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Cambridgeshire father who violently shook his 14-week-old daughter given 14-year jail term for her manslaughter



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A Cambridgeshire father who violently shook his baby daughter has been jailed for 14 years for her manslaughter.

Pathologists found Christopher Easey’s 14-week-old daughter Eleanor had sustained a catastrophic brain injury “consistent with having been violently shaken”, judge Mr Justice Edward Murray said.

Eleanor Easey was killed at the age of just 14 weeks (56399078)
Eleanor Easey was killed at the age of just 14 weeks (56399078)

Easey, 31, from the village of Little Thetford, to the south of Ely, was found guilty of manslaughter after jurors rejected his account that he “dropped Eleanor on her head having been distracted by the dogs barking”, the judge said.

The judge told Norwich Crown Court he was “sure” Easey was the one who “inflicted all the serious injuries Eleanor suffered”, which included 31 rib fractures. He said the girl’s mother, Carly Easey, was not aware that her husband was injuring their baby “and had done so on multiple occasions”.

Both 36-year-old Carly Easey, of Chedburgh, Suffolk, and Christopher Easey were found guilty of child cruelty.

Sally Howes QC, prosecuting, said a post-mortem examination recorded that Eleanor was poorly nourished, had a prominent rib cage and reduced muscle bulk in her limbs.

The judge said both parents had “at times given her diluted squash to drink instead of milk”, and described it as “wholly inappropriate” that she was given a lick of a custard cream biscuit.

He said both parents, formerly of Old Roman Bank, Terrington St Clement in Norfolk, had “abandoned” Eleanor “on at least one occasion for a significant time”.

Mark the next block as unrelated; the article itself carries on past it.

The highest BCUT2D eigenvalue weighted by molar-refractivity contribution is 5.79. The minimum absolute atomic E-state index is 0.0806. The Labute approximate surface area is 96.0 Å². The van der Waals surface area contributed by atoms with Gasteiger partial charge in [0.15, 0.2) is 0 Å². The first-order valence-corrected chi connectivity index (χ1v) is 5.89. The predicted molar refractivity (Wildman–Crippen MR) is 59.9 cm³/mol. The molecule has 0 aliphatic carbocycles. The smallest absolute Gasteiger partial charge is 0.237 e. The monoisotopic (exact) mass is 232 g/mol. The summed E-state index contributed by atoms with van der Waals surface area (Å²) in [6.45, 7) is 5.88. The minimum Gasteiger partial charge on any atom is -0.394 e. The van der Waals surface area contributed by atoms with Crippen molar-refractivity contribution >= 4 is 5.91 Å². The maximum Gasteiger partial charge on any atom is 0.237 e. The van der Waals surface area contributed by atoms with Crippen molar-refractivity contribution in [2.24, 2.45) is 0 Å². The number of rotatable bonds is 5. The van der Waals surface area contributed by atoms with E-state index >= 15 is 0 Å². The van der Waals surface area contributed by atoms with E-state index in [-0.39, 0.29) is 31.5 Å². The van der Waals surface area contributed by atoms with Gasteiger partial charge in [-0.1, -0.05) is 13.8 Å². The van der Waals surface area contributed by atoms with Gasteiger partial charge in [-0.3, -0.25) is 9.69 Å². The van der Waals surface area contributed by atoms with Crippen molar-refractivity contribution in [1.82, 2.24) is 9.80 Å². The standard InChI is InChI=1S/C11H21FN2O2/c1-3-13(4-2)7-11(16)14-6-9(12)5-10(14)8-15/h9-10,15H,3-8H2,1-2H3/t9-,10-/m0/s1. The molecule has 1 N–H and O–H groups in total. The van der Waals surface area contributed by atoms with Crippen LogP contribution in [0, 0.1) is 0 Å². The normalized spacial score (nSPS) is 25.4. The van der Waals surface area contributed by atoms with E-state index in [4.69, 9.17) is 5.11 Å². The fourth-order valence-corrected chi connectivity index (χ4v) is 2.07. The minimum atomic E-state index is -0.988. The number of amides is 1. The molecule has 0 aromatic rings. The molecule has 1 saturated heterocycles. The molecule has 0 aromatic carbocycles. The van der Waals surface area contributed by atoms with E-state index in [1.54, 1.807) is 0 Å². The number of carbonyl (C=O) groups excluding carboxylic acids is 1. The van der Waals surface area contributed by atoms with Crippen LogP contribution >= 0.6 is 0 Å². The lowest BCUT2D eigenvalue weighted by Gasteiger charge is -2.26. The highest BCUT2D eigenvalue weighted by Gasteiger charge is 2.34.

Carly Easey, now of Elizabeth Drive, Chedburgh, was sentenced to a 12-month community order with requirements to take part in a specified programme of activities.

Elizabeth Marsh QC, mitigating for Carly Easey, said Eleanor “was killed through no action or inaction” by her mother, adding: “She feels extremely guilty for failing to protect her baby from the man who deceived her.”

Christopher Easey (56379466)
Christopher Easey (56379466)

Sally O’Neill QC, mitigating for Christopher Easey, said he will “carry to his grave… the knowledge what he did caused the injuries to his baby daughter”. She described him as a “very inexperienced father”.

Eleanor was taken to hospital on December 18, 2019 after being found unresponsive at home. A scan showed she had a significant head injury and recent bleeding between her skull and brain. She was later transferred from a hospital in Norwich to Addenbrooke’s Hospital in Cambridge, where doctors confirmed she had suffered a catastrophic brain injury.

She died on December 20, 2019.

Tests showed Eleanor had suffered bleeds to her brain on three separate occasions, the most recent within 48 hours of her being admitted to hospital. A Home Office post-mortem examination established her cause of her death as a head injury.

Following the sentencing, Det Insp Lewis Craske, who led the investigation on behalf of the Norfolk and Suffolk major investigation team, said: “Chris Easey has been found guilty of killing of his baby daughter.

“It is the awful truth that she died at the hands of the very man who should have taken care of her; someone who should have cared for her and shown unconditional love.

“Sadly, that wasn’t the case and little Eleanor was neglected for much if not all her very short life.

“Finding out what happened in that family during Eleanor’s life and on that terrible evening in December 2019 has always been our priority. I know we did that and presented our findings.

“This was a very emotive investigation, and the memories of it will remain with us for quite some time.”

A review of the case is under way.

An NSPCC spokesperson said: “Baby Eleanor’s parents had a responsibility to care for and protect their child, but in her short life she was neglected by her mother and subjected to cruelty by her father. We know that it is the youngest children who are the most vulnerable to abuse and neglect,

“It is vital that the lessons from the child safeguarding practice review are fully taken on board.”

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